The Correct Order To Watch The Austin Powers Movies 

After the massive success of the "Wayne's World" movies, studios were eager to capitalize on the popularity of "Saturday Night Live" cast member Mike Myers and his ability to create truly memorable characters. While womanizing James Bond spoof that is Austin Powers wasn't something Myers brought to "SNL" like the "Wayne's World" sketches, the shagadelic spoy blew up in pop culture pretty quickly. 

"Austin Powers: International Man of Mystery" made him a household name in 1997, complete with a massive marketing campaign and merchandise ranging from Austin Powers Halloween costumes to vintage tin lunchboxes. For a few short years, it seemed like Hollywood got swept up in Powers-mania, as two sequels were released in fairly quick succession. But after "Austin Powers in Goldmember" in 2002, the character pretty much disappeared from the pop culture consciousness. Rumors of a fourth film have circulated for years, with the most recent ones popping up just this past August when "Strays" director Josh Greenbaum said he would love to direct.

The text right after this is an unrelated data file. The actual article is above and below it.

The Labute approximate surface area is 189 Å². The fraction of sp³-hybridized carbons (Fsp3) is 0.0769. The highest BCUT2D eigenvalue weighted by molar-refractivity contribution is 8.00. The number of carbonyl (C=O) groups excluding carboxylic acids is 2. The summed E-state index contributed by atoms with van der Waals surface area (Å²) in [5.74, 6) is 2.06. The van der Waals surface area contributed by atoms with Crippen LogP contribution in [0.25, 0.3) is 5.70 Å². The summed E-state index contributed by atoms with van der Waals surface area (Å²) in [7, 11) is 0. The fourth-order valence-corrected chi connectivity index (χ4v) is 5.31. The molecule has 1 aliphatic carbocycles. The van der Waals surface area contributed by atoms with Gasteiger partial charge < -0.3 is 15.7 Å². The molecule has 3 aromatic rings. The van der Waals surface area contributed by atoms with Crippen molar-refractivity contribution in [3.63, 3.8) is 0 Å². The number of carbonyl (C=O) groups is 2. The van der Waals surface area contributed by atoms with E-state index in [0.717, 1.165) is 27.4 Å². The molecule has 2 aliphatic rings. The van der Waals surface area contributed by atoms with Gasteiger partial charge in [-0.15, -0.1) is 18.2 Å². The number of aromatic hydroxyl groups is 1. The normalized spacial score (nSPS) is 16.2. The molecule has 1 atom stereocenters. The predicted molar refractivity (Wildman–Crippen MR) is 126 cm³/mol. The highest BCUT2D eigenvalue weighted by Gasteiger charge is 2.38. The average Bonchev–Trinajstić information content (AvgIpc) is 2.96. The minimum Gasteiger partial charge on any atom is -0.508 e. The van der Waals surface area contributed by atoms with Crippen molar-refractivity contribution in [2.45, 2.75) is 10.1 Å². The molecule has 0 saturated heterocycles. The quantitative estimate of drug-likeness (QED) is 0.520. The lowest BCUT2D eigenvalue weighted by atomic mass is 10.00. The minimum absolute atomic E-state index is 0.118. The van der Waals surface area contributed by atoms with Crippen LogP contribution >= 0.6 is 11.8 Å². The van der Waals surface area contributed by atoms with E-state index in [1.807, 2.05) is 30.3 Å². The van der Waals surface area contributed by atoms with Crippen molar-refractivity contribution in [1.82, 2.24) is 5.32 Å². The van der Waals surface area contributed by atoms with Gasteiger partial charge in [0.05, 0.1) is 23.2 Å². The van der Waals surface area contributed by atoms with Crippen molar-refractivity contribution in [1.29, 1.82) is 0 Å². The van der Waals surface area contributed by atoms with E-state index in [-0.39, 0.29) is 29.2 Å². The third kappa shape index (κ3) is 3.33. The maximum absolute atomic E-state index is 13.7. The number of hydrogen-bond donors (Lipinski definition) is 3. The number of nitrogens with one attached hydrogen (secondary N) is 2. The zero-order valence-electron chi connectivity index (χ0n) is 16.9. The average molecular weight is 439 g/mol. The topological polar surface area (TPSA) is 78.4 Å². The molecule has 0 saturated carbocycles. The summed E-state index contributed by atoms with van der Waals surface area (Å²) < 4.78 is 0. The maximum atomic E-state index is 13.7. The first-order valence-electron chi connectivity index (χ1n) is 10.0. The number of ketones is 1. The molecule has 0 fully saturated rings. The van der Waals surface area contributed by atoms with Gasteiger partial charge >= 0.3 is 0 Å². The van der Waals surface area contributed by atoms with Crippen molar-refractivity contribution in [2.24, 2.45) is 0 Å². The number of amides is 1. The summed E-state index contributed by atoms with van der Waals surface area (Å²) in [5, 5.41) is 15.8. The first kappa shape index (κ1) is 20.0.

Any new "Austin Powers" movie would have to follow much older versions of the characters, since it's been 21 years since the last movie came out. But there's definitely potential to dive back in and have Seth Green's Scott Evil be the new big bad. The "Austin Powers" films were cheeky, fun romps that occasionally pushed the boundaries of good taste, and it would be interesting to see how a sexist international super-spy survived in 2023. At the same time, there's an entire generation that missed out on the wave of Austin Powers popularity! So for the young ones out there (or for those of you who missed out on "Austin Powers" the first time around or maybe just need a refresher), here's a handy little guide to the "Austin Powers" movies and how to watch them in order.